Exactly a week ago, Fiat said it would up its stake in Chrysler “within weeks,” and according to the Detroit News, the deed is now done. Having earned 5% of Chrysler’s equity by building a FIRE-family engine in the US (for use in the Mexico-built Fiat 500), Chrysler had to confirm that it has brought in $1.5b in non-NAFTA foreign revenue, and (according to Chrysler’s LLC agreement [PDF])
[execute] one or more franchise agreements covering in the aggregate at least ninety percent (90%) of the total Fiat Group Automobiles S.p.A. dealers in Latin America pursuant to which such dealers will carry Company products
in order to bring its stake up from 25% to 30%. We already know that Fiat will achieve this goal by rebadging Chrysler vehicles as Fiats for Latin American markets, a move that is technically compliant with the letter (if not the spirit) of the LLC agreement. But, it turns out that Fiat still had to get the Treasury to amend its agreement in order to bend the rules just a little bit more.
Exactly one week ago, a third amendment to the Chrysler LLC Operating Agreement [see gallery] was signed, making this second opportunity for Fiat to increase its share in Chrysler far easier. Whereas the original “Non-NAFTA Distribution Event” called for franchise agreements “pursuant to which dealers will carry Company [Chrysler] products” (note the plural), the amended version requires
“a distribution agreement… which shall (a) cover in the aggregate at least ninety percent of the total Fiat Group Automobiles S.p.A. dealers selling passenger vehicles in the European Union pursuant to which such dealers will have the right to carry one or more Company products (which may include Company products rebadged under any Fiat Group Automobiles S.p.A. brand name)” [Emphasis added]
The amendment also covers Brazil under the same language, which means Fiat was able to get Treasury to back off on a number of key conditions. First, Treasury only gets agreements to distribute Chrysler Group vehicles in Brazil and Europe, whereas the original called for agreements with Fiat dealers in all Latin American countries that Fiat has a presence. This was apparently too difficult for Fiat to negotiate with all of its Latin American dealers, so it was dropped (Chrysler dealers who were cut in the bailout-era dealer cull, take note). Second, the agreement went from requiring the sale of multiple Chrysler group models at Fiat’s Latin American dealers to requiring only one model to be sold in Fiat’s European and Brazilian dealers (so much for developing robust foreign markets for US-built Chrysler products). Finally, by agreeing in writing to Fiat’s rebadge request, Treasury has written the death warrant for any hopes of seeing Chrysler emerge as even a semi-independent company. Without any effort to push Chrysler’s brands in developing markets, Chrysler will become little more than the US manufacturing and retail arm of Fiat.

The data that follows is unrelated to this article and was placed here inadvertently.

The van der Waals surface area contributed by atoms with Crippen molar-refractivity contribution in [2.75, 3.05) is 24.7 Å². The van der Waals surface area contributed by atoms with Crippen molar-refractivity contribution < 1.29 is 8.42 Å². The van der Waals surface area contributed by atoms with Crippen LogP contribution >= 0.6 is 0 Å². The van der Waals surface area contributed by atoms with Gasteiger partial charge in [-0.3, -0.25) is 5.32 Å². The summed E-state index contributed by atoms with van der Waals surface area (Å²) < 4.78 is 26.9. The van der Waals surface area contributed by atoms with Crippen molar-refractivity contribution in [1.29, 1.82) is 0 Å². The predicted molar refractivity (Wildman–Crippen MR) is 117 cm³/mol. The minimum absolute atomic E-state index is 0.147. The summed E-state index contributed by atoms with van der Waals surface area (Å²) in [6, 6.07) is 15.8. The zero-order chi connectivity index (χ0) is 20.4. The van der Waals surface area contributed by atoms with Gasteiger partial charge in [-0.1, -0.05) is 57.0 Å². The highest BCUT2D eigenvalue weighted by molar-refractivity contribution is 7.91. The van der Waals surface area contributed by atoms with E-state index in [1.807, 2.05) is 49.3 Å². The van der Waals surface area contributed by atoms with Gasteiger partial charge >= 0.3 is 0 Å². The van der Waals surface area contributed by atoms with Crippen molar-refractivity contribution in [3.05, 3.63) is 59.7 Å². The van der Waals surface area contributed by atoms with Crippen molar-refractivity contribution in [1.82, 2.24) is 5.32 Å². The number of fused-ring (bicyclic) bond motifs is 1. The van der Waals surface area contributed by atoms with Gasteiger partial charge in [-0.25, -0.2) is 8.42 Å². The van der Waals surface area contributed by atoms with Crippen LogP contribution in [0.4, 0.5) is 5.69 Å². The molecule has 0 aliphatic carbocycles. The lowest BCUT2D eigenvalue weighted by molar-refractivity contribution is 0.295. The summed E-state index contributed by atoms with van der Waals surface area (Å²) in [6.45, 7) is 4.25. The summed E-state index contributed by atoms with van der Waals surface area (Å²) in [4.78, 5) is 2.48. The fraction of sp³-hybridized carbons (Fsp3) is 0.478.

Are these amendments pragmatic? Possibly. It may not have been reasonable to expect Fiat to subvert its own global brand-building exercises to pump up Chrysler’s independent value, but that’s just what Treasury’s initial agreement with Fiat did. If Fiat was willing to agree to it when a bankruptcy-rinsed and publicly-refinanced Chrysler was on the line, why would Treasury back away from it after the fact? After all, Fiat was going to sell “at least one” Chrysler in most of its European dealerships anyway (as its Lancia line, and the Fiat Freemont), so why get rid of the multiple-vehicle requirement and leave aside the non-Brazilian Latin American markets? Chrysler Group’s vehicles would have had at least as good of a shot in Latin America as they have in Europe, particularly if Fiat had any intention of developing Chrysler’s brands outside of North America.
What this amendment acknowledges then, is that Chrysler’s opportunities for any kind of standalone independence are not something the Treasury is willing to fight for. Despite the rhetoric about “saving American automakers,” Treasury clearly has no intention of making any effort to preserve Chrysler’s options outside of being subsumed by Fiat. Like the green justifications for Treasury’s intervention in the auto industry, the “preserving American companies” justification has been abandoned in favor of a “we saved jobs” after-the-fact justification. Which would have been fine if Treasury had been upfront about it, and hadn’t signed agreements holding Fiat to conditions that made the bailout seem more favorable to American taxpayers, only to abandon them.
As things stand, Treasury has botched negotiations over Fiat’s “ecological commitment” (or purposefully made the agreement seem more significant than it is), and now it has pulled the teeth out of an agreement that was supposed to guarantee Chrysler some independent viability and access to foreign markets. It’s more than a little bit puzzling that, having been literally deadlocked over whether or not to save Chrysler at all, the president’s auto task force (and its successors at Treasury) decided not to save Chrysler, but to pump it with taxpayer cash and then doom it to becoming a Fiat subsidiary. That this would be accomplished while maintaining the impression that taxpayers were getting some kind of value out of the deal (in the form of the “ecological commitment” and “Non-NAFTA Distribution Event”), speaks to the fact that the rescue of Chrysler was, rather than the act of bravery it is so often trumpeted as, ultimately an act of cowardice.